Four years ago, Maria Godinez could barely walk.
Her knees hurt and she had circulation problems. Getting up from bed and going to a nearby store was a nightmare.
She went to her doctor, who told her she would have to start using a cane, then a walker and eventually a wheelchair.
The prognosis floored her.
“I thought ‘how can I accept this for my life?’,” the 68-year-old remembered. “I said, I have to do something.”
What she did was join an exercise program for seniors at San Fernando Recreation Park. At first, she admits she would limp profusely and couldn’t do most of the movements in the exercise routines.
“I had to put warm water (in the bathtub) to relax my muscles after the exercise,” Godinez said.
But she kept at it and look at her today — walking freely, raising her legs up and down as she keeps pace with the rhythm of the music pumping inside the Recreation Park gym on a blustery Monday morning.
Godinez is a different person. “I feel good,” she said.
The pain in her knees is gone. Her circulation problems are a thing of the past as well. Her cholesterol and high blood pressure are in check, and her triglyceride level (which can increase your risk of heart disease and diabetes) has gone down from 6.89 to 6.3. She has no diabetes.
Just as important Godinez says is the emotional wellbeing she has aside from the physical improvement the exercise program has given her.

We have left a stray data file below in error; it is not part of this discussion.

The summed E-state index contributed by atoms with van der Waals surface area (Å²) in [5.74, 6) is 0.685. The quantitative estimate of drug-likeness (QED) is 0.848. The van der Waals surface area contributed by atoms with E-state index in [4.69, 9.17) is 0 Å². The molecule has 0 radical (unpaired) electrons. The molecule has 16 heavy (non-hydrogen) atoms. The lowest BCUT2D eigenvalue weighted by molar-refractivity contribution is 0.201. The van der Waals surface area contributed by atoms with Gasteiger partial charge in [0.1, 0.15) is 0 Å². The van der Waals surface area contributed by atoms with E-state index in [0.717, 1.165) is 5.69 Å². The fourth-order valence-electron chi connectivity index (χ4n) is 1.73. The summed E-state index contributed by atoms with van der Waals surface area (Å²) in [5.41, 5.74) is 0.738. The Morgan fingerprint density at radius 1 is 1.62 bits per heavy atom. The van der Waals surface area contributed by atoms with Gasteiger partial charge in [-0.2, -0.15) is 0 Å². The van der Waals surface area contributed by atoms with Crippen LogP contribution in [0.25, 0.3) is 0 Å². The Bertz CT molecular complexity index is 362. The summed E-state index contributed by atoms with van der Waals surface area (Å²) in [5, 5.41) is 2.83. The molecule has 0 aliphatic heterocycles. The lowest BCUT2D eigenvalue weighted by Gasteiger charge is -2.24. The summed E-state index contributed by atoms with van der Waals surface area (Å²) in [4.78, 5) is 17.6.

“This gives me energy,” she said after finishing the 1-hour exercise regime, her brow glistening from the sweat. “I don’t feel depressed. I feel motivated.”
Exercises for the Masses
Godinez is an example of what the program 3 WINS Fitness program strives to do for seniors in the northeast San Fernando Valley.
In 2011, California State University Northridge professor Steven Loy took on the task of creating a free program to support the community with health training and nutrition education in their Healthy You diabetes prevention program.
Originally called 100 Citizens — and first offered in the City of San Fernando — 3 WINS Fitness goes to local underserved communities and offers free exercise and health training. The program is run almost entirely by CSUN kinesiology students and volunteers.
“Almost 80 percent of Americans are not sufficiently active,” Loy said. “Many people do not know where to begin or how to start exercising. We try to eliminate that problem and create a sustainable system by tailoring a workout regimen for their body capability.”
Loy’s dream for 3 WINS Fitness was to make it sustainable, replicable and scalable. Personal fitness instructors can be prohibitively expensive for individuals. Loy solved this by making it possible for students to gain valuable intern and volunteer experience by becoming instructors.
This allowed the program to be run entirely by students, while also maintaining its own financial independence.
“We are saving the participant a tremendous amount of healthcare dollars,” Loy said. “Unhealthy lifestyles can cost a tremendous amount in medical bills. What we are trying to do is help people steer clear from these costs and improve their quality of life by providing a free exercise and health education program.”